Most ESG and climate funds not Paris-aligned

InfluenceMap report findings will concern investors expecting outperformance on climate criteria


Christine Dawson

Across $265bn worth of funds classed broadly as ESG, 71% are not aligned with the Paris Agreement, according to a report by InfluenceMap.

In the group’s report Climate Funds: Are They Paris Aligned? it also stated 55% of $67bn worth of climate-themed funds are out of step with global climate targets.

Within the 130 climate-themed funds the group looked at a total of $153m was held in fossil fuel production value chain companies – these were commonly TotalEnergies, Kinder Morgan, Enbridge, Neste, Halliburton, Chevron, and ExxonMobil.

The think tank said a great deal of the misalignment levels within the 723 equity funds analysed is due to the prevalence of passive strategies tracking market indices while using either exclusions, weighting criteria or both.

“These strategies result in portfolios which are either only marginally different from the underlying benchmark, or identical with the exclusion of some fossil fuel companies,” it said. “The remaining holdings of these funds are then similarly misaligned to the tracked market index.”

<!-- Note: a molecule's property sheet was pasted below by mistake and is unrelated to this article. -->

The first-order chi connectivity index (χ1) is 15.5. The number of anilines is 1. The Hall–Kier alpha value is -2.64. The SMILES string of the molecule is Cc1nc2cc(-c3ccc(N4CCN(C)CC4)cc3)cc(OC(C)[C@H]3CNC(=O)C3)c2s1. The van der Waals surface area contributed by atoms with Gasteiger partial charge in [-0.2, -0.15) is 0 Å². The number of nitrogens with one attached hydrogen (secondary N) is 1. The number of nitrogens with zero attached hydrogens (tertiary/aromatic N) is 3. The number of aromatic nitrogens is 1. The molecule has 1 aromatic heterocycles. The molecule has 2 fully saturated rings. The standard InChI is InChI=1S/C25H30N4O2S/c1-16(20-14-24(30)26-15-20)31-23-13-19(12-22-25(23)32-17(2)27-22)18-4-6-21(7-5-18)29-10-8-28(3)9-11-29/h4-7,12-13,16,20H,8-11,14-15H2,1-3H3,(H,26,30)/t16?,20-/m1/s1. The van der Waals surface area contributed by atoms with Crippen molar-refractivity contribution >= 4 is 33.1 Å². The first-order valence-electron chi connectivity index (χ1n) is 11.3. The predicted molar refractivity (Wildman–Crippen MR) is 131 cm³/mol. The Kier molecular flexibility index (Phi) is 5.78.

Concerning performance

InfluenceMap said those investing in the $1.7trn of ESG and climate-themed products may be disturbed by the figures: “While the above findings do not necessarily contradict the strategy and goals of the individual funds analyzed, they highlight a lack of consistency and often poor transparency on the alignment of many ESG and climate-themed funds with global climate targets.

“This issue is likely to be of great concern to the investors of such funds, who may expect their climate-themed portfolios to at least outperform the market when comparing them with industry-standard climate criteria.”

Commenting on the report, Principles for Responsible Investment (PRI) outgoing CEO Fiona Reynolds said: “If you are going to be Paris-aligned that means you need to commit to net zero.

“This is about getting there by 2050, not by tomorrow. But we do need the short-term targets that are measurable and that are disclosed so that we do know how we are getting there and how on track investors are.

“There is a lot of good work to be done but no-one has done this before. We haven’t decarbonised the world, much less our investment portfolios before. It’s hard. It’s going to take investments in new technology that isn’t invented yet. It’s going to take more to happen around carbon pricing.”

Reynolds said despite the uncertainty we are headed in the right direction: “This is a very fast emerging space. I wish it was faster emerging, but it is at least starting to get there.”

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